Home Turf March 2024

Los cerros de Úbeda: a wander through Spain´s golden age

Our parents’ golden wedding anniversary offered the opportunity to take the entire family on an adventure into one of the most beautiful yet lesser known southern Spanish cities: Úbeda. Only three and a half hours drive away from Gran Alacant, this small city in Jaén province in Andalucia is best known today for the production of olive oil; however, it is also a UNESCO world heritage site and contains possibly the finest concentration of renaissance buildings anywhere in Iberia.

In the late mediaeval and renaissance period (14th to 16th centuries) the city came to contain literally dozens of noble palaces, often built to the highest standards. The reason why this relatively obscure hilltop city became the focus of so much aristocratic building is possibly linked to the ebb and flow of the reconquest of the south of Spain by the northern christian kings. Keen to encourage people to move to the newly conquered areas the kings offered generous tax and other legal concessions. These attractive tax breaks attracted wealthy families and seems to have turned late mediaeval Úbeda into a sort of early Monaco. Flush with cash and a desire to display their status these families built a series of magnificent palaces, usually built around a courtyard in the classic iberian style.

This hive of ambition and wealth produced men of ability and drive. In the early 16th century two successive members of one local family rose to the highest level of the Imperial Spanish administration as Secretaries of State for both the Emperor Charles and his son King Phillip 2nd. These two men, Francisco de los Cobos and Juan Vázquez de Molina, had access not only to great wealth but also to the finest artisans and builders in Europe and the city of Úbeda gained buildings of the highest quality rivalling those of renaissance Italy. The Molina family buildings are centred around Vázquez de Molina Square and include the family´s palaces and various religious buildings.

Throughout other parts of the city there are further numerous palaces, churches and convents. The striking feature of these buildings is the quality of their design and craftsmanship with their facades covered in carvings and statues often of classical inspiration. The narrow streets of the old city are a wonderful place to wander and explore; as fine as anywhere in Spain. The city’s hilltop site also affords breathtaking views over the local landscape which is dominated by the endless fields of olive trees that give the city its contemporary prosperity. There are so many olive trees that this region represents the largest man made forest anywhere in the world, giving rise to the Spanish saying “wander the hills of Ubeda” meaning to wander off of the point.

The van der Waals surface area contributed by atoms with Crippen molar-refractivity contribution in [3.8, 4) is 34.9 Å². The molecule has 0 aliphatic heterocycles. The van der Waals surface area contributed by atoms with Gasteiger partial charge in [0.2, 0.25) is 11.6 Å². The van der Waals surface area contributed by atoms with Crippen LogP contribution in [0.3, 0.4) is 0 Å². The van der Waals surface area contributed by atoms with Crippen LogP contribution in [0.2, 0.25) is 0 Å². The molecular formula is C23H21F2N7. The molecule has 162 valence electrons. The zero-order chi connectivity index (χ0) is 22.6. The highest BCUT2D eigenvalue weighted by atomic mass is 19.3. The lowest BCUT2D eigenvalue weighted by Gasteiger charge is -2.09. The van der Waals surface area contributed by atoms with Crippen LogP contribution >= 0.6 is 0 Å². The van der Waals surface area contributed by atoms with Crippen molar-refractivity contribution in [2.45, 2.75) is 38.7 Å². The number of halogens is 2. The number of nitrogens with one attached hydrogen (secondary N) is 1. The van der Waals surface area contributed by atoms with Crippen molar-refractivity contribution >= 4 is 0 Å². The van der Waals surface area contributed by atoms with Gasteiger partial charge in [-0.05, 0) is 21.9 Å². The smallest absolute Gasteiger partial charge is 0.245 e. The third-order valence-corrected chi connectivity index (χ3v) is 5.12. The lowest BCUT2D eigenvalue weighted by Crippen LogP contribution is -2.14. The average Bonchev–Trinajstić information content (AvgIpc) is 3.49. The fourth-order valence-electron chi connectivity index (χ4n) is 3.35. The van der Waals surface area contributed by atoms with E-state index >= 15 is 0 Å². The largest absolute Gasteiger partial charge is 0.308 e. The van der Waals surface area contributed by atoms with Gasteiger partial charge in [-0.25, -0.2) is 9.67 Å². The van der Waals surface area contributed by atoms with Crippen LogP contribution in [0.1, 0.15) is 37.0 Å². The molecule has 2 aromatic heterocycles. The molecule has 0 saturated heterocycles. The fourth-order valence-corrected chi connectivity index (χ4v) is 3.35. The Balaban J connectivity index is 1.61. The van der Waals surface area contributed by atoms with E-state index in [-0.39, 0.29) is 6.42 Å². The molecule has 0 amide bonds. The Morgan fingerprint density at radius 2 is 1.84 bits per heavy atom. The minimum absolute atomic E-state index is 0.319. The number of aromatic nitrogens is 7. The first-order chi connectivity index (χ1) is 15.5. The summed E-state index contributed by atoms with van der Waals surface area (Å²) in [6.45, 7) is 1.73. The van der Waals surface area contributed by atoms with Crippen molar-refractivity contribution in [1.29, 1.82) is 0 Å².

The time of our visit coincided with the local festival of tuna music groups. Tunas are musical clubs formed of students from different faculties of Spanish universities, similar to the fraternities of American colleges. Dressed in the historical costumes of the Spanish golden age these groups of strolling players entertain the city with their masterful playing and singing; usually combined with much drinking along the way! The tradition of students playing and serenading in public probably dates back to the early 13th century. The weekend we visited Úbeda the city was full of these groups of young (and not so young) graduates of famous Spanish universities bringing the ancient city to life in a unique and time honoured musical fashion. The music (and drinking) continued late into the night. The combination of the beautiful architecture and charming music made the nighttime city an enchanting place to be.

Our accommodation was also fitting, being an old noble town palace with origins in the 13th century, around the time that the city fell into christian hands. Centred around a galleried courtyard with rooms and gardens leading off in all directions one was transported back in time to an older Spain of dark shadows and bright light glimpsed through archways and shuttered passageways. What a unique experience!

Our weekend in Úbeda passed swiftly and we spent the last day visiting the neighbouring city of Baeza which is also a UNESCO site containing beautiful buildings and streets.
Cities like Seville, Córdoba and Granada take most of the attention of tourists visiting southern Spain. If you want to visit one of the less well known gems of Spain, off the beaten track, we highly recommend Úbeda, a long weekend is sufficient to immerse yourself in the city and travel in time.


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